Data Visualization

Blog of the Data Visualization & Communication Course at OSB-AUB

This is my favorite part about analytics: Taking boring flat data and bringing it to life through visualization” John Tukey

Equality For Tomorrow

Equality For Tomorrow

Team: Jana Chazbeck, Olguinia El Ferzli, Josephine Kaadou, Haydar Hamdan and Rawane Ibrahim.

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If it cost their future, it’s not cheap labor!

If it cost their future, it’s not cheap labor!

Child labor #SDG-8 is the employment of a person who has not completed the fourteenth years of his age in any type of work or professions such as agriculture, domestic help, mining, brick kilns, and many others. We all know, the major reason of child labor is poverty #SDG-1, and it is shown in the line plot below. Poor families used to send their children to work for the sake of money and financial stability.

Do you know that 160 million children across the world are employed? Do you know that 1 out of 10 children are subject to child labor worldwide with some forced into hazardous work through trafficking? Do you know that 30 million children were obliged to live alone outside their countries of birth just for employment? There are a lot of such examples and statistics that are shocking and not acceptable! Instead of playing, studying, and growing in a healthy and safe environment, a lot of children are forced to do exhausting tasks that influence negatively their physical and mental health. This horrible reality has huge consequences on both the personal and global level. On the personal level, child laborers are exposed to violence, exploitation, physical problems, malnourishment, premature ageing, depression, and even death. Their basic human rights #SDG-16 are stolen and their future opportunities of growth and success are masked. Should I remind you about whom I am talking? And who are today’s children? They are not just the youth of our generation, but they are the future generations and the main pillars of the sustainable life in our world. When children are raised in an environment that fosters intellectual, physical and emotional development, they become responsible citizens and contribute to the development of the society and economy. On the opposite, child labor impedes an entire nation’s social and economic growth #SDG-8, as shown in the figure below. Countries that have high rates of children employment (higher than 60%) have relatively low GDP per capita and were not classified as developed countries. This correlation between child labor and economic growth is straightforward: The more children are employed, the more inexpensive and unskilled workers are in the market, thus less adoption of technologies and skilled labor contribute in low economic growth.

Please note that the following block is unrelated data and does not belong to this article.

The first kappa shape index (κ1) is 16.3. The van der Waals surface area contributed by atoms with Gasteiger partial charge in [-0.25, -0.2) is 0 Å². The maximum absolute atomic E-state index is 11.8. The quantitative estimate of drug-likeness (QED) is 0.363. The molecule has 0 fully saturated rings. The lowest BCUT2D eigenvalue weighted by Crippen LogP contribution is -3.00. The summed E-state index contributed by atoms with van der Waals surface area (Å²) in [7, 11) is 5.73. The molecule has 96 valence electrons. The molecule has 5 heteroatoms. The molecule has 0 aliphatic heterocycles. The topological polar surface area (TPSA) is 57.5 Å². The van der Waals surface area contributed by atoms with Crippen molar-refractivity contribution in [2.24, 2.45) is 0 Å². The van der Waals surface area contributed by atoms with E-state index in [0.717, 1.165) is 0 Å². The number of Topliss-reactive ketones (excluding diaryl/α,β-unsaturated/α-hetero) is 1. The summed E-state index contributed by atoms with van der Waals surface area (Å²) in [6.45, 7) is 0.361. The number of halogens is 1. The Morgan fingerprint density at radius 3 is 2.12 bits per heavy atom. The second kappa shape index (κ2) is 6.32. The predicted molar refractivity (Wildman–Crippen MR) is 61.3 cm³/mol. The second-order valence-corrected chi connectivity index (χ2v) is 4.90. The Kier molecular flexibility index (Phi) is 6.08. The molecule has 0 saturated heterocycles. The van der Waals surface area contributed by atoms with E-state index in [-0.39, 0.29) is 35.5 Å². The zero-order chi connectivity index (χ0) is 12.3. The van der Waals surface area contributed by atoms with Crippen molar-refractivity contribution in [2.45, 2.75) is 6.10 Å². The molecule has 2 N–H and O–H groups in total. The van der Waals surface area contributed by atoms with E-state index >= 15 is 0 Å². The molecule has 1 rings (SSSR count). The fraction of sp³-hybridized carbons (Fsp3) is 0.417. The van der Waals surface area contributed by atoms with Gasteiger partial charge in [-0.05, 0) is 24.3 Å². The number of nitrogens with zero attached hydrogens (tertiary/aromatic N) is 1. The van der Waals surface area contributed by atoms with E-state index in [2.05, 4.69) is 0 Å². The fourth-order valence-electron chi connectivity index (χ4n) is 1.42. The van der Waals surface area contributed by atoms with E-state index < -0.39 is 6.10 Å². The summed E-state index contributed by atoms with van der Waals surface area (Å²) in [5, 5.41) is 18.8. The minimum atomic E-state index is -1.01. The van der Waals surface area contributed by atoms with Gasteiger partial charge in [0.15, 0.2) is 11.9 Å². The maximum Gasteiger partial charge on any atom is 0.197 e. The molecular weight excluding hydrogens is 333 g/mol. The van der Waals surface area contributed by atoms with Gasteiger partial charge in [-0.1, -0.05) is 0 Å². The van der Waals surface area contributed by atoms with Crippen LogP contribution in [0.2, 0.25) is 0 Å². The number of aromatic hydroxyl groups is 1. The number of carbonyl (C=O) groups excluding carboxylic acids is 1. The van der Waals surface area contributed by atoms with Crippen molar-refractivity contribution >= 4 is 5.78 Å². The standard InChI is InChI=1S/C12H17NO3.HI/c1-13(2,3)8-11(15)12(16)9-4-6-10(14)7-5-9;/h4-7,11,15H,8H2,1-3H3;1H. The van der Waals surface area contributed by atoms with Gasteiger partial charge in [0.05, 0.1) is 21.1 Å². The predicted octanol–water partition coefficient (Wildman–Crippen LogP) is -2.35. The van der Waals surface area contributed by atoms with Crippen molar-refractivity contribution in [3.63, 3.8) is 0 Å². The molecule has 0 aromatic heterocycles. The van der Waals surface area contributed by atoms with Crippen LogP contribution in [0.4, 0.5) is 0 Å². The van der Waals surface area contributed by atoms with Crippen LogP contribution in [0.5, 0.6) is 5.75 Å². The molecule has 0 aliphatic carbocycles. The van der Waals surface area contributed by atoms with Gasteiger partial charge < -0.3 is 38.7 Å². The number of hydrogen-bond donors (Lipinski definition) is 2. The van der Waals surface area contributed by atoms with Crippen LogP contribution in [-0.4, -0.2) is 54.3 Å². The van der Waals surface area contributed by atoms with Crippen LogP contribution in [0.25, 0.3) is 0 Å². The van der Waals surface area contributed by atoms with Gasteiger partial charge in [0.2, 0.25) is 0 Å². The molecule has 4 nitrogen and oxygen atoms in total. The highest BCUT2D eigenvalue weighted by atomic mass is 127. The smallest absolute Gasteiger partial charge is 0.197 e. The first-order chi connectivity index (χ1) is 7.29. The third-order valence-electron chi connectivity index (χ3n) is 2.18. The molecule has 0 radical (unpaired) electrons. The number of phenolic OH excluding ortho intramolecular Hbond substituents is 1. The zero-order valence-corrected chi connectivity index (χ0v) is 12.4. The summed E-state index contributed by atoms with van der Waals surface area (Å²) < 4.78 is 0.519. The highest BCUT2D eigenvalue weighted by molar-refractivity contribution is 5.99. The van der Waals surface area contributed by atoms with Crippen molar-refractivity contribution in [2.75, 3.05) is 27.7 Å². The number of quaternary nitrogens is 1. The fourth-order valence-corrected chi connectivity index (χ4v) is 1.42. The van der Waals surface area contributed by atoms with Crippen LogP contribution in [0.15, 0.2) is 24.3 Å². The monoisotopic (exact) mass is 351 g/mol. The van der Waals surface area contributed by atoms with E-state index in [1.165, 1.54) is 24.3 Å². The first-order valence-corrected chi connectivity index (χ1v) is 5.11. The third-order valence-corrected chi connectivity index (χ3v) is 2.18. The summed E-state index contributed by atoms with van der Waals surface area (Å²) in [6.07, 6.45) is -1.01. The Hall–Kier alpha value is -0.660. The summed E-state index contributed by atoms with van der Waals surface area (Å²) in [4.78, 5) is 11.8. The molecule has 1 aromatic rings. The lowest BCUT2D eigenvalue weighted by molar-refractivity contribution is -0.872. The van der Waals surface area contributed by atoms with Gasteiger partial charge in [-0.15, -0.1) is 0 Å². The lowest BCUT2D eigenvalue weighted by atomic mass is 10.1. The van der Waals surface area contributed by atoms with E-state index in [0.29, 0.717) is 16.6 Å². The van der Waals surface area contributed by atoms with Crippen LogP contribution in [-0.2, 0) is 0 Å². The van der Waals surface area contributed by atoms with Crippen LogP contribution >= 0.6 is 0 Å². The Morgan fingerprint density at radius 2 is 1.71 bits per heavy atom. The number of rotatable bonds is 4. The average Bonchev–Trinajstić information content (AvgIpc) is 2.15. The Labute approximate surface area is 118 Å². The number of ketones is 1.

After highlighting all these frightful facts and consequences, I believe that there is urgent need for an immediate and effective plan that help in mitigating this cruel act. However, before planning to solve the issue, we should zoom in the world map and find out where are most of these children living, in which sectors they are working and what are their genders.

The most alarming percentages of employed children are found to be in Morocco, Pakistan, South Sudan and Burkina Faso with a percentage higher than 74%. Therefore, these countries should be our priority and starting points in our future plans. Now, when it comes to different economic sectors, the agriculture sector turned out to include the highest percentage of employed children (65.85%) compared to the services sector (25.28%) and the manufacturing sector (6.57%). Let us now study the gender of the children and see if there is also gender inequality #SDG-5 in the child labor issue.

As we can see in the figure above, the medians of the two boxplots are not aligned showing a slight difference (5%) between boys and girls when it comes to % of employment. However, this gap is not that big, meaning that we should focus on both genders equally when working on this problem.
A lot of efforts have been invested in the purpose of mitigating the child labor problem, starting from the NGO’s and UNICEF contributions up till the compulsory education policy established by governments. However, due to the Covid19 pandemic and economic crisis facing a lot of countries in the world, these efforts are not enough anymore. An increase of 8.4 million children occurred in the last four years – with millions more at risk due to the impacts of COVID-19, according to a new report by the International Labor Organization (ILO) and UNICEF. This increase should be a wake-up alarm for us to start working fast on saving and protecting our children before it’s too late, knowing that this problem has an intergenerational persistence: child laborers become adults with children who are also child laborers.

One of the potential solutions that the governments should be implementing is to increase the educational expenditures (% of total expenditures) in order to fund the education of poor children in the public schools #SDG-4. This will help moving children from the workplace to schools, and replace the tools in their hands by books. As we can see in the line plots above, a higher percentage of at least upper secondary school attainments and a higher primary school enrollment rate help decreasing the percentage of child labor. And of course, increasing the expenditures alone is not enough without the implementation of strict accountability rules that oblige the parents to send their children to schools rather than work #SDG-8 #SDG-16.
Today, I am highlighting this message to the governments of all the countries specially Morocco, Pakistan, South Sudan and Burkina Faso. Please use all your authority and capabilities in the sake of our children! It is the time to work all together on improving this terrible reality and making this world a safer and better place for them!